One grade 2 complication as defined by the Clavien-Dindo classification was encountered during the immediate postoperative period . This was a female patient with a history of recurrent UTI who underwent concurrent contralateral ureteroscopy and laser lithotripsy for a renal stone. She experienced prolonged fever postoperatively and was managed successfully with broad-spectrum antibiotics.
On the morning of the first postoperative day, creatinine was not statistically significantly changed compared to preoperative values. Change in hematocrit was not statistically significantly different between the ultrasound and fluoroscopic groups and no blood transfusions were necessary in either group. No additional complications were seen at follow-up of 30 days. No secondary procedures were required for all patients (Table 1).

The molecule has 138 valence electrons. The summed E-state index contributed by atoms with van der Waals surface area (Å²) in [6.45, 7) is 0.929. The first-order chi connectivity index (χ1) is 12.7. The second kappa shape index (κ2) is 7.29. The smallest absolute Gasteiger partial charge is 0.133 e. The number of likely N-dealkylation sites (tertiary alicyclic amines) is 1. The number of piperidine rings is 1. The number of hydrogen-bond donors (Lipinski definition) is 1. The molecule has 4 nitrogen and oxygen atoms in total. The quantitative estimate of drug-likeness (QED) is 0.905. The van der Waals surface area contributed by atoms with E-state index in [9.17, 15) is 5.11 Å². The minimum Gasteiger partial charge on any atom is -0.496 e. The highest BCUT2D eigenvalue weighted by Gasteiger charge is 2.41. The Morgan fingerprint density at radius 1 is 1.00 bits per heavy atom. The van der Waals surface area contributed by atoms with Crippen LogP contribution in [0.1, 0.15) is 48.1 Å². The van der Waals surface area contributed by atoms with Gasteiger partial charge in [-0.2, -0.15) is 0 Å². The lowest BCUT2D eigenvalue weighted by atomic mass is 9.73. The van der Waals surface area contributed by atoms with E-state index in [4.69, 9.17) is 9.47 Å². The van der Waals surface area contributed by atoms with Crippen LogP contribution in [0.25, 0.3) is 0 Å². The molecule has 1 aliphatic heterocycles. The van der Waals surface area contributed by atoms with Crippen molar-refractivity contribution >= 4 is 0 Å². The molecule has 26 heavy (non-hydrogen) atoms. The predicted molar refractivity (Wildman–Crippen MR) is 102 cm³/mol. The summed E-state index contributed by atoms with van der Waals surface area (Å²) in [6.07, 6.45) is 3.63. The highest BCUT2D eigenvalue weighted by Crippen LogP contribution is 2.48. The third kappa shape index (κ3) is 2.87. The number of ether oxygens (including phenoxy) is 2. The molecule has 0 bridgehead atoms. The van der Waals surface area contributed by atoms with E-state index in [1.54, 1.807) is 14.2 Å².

Percutaneous nephrolithotomy is the primary procedure used for the management of patients with large renal stones not amenable to ureteroscopy or shockwave lithotripsy. In the United States and around the world, fluoroscopic guidance has been the primary imaging method of choice used to guide percutaneous renal access and establish the working tract to facilitate these procedures. Over time, concerns have grown that long-term cumulative ionizing radiation exposure may possibly increase the incidence of malignancies [14–16]. For nephrolithiasis patients, reducing their exposure to ionizing radiation in all settings is an important goal as these patients are at high risk for increased cumulative radiation exposure compared to patient populations without nephrolithiasis . Intraoperative radiation exposure to surgical staff not only results from direct exposure to the fluoroscopic radiation beam that is in close proximity to many staff members, it also stems from beam scatter produced from the interaction between the primary radiation beam with the patient and the operating table [4, 6]. While some have shown that during PCNL radiation exposure may be relatively low, practices may vary from place to place and case to case . Despite usage of protective equipment, of all the operating room personnel, the surgeon generally receives the maximum ionizing radiation exposure, mostly to the legs and the eyes .